The Texas Legislature has approved a historically high budget of $321.3 billion — $70 billion more than the last biennial state budget.
The spending bill, which will fund the state’s operations for the next two years, was passed by the Texas Senate on Friday 29-2 before the House approved it in a 124-22 vote on Saturday.
As required by the state constitution, Texas Comptroller Glenn Hegar must verify that the budget is balanced before it can be sent to the governor for approval. Governor Greg Abbott will then have until June 18 to sign off on the budget. He also has the authority to remove any spending items he is not willing to approve.
The 2024-25 budget includes $321.3 billion in spending, while the 2022-23 budget was about $251 billion.
This 1,030-page budget, technically known as House Bill 1, allocates spending on tax cuts, border security, the power grid, infrastructure projects, state park expansions, and pay raises for state employees.
Some advocates have criticized the unprecedented spending levels in this budget, while lawmakers argue the spending is necessary.
Texans for Fiscal Responsibility President Tim Hardin said the budget would “greatly expand the size and scope of the Texas government,” as reported by Texas Scorecard.
“[Lawmakers] have proposed perhaps the largest increase in spending in Texas history [and] the potential revival of the biggest corporate welfare boondoggle in Texas history, increased bureaucrat salaries and their own pensions, and overly funded our woke higher education system and unaccountable government schools,” Hardin said. “Taxpayers simply deserve better.”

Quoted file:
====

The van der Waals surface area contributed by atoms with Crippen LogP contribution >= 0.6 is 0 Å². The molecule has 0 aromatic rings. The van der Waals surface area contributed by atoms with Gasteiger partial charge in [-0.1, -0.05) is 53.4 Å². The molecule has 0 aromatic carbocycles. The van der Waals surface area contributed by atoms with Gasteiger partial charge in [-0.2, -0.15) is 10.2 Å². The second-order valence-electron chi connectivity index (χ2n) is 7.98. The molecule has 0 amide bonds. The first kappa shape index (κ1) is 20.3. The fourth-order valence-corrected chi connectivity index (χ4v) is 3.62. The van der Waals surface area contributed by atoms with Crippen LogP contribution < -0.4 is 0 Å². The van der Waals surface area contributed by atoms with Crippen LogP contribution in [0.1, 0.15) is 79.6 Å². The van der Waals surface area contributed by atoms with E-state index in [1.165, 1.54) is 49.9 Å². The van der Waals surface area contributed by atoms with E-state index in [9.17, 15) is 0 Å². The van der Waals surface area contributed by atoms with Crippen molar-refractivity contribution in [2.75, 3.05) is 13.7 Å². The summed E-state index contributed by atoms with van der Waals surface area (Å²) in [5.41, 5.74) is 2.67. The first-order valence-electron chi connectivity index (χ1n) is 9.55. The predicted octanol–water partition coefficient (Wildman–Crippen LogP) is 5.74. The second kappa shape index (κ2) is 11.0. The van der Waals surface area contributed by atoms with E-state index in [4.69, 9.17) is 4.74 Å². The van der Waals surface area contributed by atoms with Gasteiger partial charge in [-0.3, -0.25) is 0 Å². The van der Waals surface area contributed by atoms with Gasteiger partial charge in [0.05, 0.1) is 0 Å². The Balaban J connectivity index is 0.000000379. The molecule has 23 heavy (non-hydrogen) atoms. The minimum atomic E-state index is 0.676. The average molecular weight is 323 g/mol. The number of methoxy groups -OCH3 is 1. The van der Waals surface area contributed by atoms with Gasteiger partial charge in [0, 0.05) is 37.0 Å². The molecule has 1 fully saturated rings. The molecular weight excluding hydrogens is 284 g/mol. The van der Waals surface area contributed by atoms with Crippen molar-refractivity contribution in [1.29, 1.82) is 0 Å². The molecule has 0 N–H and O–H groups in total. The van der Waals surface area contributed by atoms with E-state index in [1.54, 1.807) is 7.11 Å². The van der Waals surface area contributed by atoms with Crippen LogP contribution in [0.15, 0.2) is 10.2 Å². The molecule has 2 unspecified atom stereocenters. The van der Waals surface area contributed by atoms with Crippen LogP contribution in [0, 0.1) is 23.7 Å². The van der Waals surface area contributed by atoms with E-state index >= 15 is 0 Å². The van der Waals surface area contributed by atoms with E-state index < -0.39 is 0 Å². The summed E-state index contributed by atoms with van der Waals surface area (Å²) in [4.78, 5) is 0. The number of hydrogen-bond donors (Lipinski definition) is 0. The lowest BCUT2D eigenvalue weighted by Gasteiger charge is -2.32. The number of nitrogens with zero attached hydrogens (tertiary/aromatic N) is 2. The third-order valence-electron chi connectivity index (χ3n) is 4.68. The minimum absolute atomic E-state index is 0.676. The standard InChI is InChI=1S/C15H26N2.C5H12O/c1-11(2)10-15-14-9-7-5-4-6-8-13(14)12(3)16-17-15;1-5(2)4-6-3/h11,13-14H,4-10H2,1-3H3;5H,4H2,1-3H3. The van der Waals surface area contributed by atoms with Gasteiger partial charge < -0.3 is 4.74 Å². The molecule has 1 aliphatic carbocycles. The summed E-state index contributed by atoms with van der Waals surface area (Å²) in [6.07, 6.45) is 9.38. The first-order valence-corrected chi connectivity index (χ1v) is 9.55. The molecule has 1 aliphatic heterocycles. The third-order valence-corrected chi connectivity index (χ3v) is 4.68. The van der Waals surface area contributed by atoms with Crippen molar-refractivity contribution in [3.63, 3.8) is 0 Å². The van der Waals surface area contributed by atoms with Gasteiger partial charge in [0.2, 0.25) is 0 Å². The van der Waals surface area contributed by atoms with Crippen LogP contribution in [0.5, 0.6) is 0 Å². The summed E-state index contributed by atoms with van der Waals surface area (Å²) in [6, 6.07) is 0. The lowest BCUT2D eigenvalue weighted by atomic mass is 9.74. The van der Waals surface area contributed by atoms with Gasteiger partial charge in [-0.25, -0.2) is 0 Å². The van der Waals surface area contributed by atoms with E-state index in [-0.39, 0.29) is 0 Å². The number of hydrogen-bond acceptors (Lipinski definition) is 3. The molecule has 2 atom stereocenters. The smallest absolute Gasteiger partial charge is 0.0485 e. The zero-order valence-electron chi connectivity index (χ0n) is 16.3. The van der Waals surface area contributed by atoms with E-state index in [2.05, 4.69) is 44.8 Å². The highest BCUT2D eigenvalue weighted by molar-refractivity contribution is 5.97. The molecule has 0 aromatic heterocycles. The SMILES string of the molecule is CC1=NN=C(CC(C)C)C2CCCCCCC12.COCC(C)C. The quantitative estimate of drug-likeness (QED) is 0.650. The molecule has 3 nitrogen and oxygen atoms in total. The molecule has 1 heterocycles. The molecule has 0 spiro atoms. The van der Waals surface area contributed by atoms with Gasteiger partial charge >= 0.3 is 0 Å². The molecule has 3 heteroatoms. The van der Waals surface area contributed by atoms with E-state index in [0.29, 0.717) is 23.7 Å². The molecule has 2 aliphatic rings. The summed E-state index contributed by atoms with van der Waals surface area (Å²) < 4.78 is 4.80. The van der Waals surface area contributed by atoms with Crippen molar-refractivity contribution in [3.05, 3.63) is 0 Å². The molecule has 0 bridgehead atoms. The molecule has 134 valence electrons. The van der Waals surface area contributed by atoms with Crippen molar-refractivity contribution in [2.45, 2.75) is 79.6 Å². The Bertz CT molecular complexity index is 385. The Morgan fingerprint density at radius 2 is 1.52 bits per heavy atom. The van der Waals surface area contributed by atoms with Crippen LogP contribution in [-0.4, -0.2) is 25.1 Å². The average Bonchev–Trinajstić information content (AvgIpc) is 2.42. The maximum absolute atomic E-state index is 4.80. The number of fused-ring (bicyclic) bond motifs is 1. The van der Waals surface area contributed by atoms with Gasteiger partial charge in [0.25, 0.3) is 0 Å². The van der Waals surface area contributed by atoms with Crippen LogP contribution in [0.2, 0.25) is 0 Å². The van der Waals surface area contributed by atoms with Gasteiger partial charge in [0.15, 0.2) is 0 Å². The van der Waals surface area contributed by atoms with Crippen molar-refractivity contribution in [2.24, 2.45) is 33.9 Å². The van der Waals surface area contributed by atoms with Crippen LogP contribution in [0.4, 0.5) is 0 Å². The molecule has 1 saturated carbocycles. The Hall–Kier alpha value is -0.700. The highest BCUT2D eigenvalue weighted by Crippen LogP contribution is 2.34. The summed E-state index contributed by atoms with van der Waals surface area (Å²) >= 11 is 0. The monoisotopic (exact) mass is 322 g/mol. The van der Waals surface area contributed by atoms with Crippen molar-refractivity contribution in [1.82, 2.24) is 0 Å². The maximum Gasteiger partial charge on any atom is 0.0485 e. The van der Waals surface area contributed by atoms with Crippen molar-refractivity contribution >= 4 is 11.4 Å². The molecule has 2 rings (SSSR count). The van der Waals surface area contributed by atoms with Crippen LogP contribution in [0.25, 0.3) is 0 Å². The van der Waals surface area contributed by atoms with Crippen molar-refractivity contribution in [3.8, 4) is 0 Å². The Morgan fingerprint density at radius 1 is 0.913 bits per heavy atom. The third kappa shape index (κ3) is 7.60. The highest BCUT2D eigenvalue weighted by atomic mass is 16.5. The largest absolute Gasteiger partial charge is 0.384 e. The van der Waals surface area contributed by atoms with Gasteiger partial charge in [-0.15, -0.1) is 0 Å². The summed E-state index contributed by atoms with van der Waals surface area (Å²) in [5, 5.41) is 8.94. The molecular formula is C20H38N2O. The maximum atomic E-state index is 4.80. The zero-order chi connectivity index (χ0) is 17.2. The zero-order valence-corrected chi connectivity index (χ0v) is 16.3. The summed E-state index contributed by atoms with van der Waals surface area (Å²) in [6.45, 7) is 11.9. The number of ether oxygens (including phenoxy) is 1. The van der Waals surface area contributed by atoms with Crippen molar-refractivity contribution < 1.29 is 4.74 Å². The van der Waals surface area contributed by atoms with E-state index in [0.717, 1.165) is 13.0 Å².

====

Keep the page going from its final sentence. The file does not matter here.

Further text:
Meanwhile, Senate Finance Chair Joan Huffman (R-Houston) argued that the budget “addresses the diverse range of needs in our rapidly expanding state.”
“With the state experiencing a record-breaking surplus, increasing demands, and skyrocketing national inflation, crafting this budget was a challenge because we were obligated to stay under the spending limits and plan for population growth and downturns in the global economy,” said Huffman, per The Texas Tribune.
Derek Cohen, vice president of policy for the Texas Public Policy Foundation, took a more balanced approach when speaking to The Dallas Express but emphasized that these funds must be used efficiently.
“It does represent a large growth in spending,” Cohen said.
He suggested that, if the state is going to spend this much taxpayer money, some form of audit must be in place.
“There needs to be some sort of audit on the efficiency,” Cohen argued. “So long as we’re actually showing where the money is going and how it’s being used and isn’t being used efficiently.”
Cohen told The Dallas Express it would “be a failure” for the legislature to spend this much money without providing tax relief or school choice but also noted that the legislature has allocated spending toward programs that many Texans support, such as school security.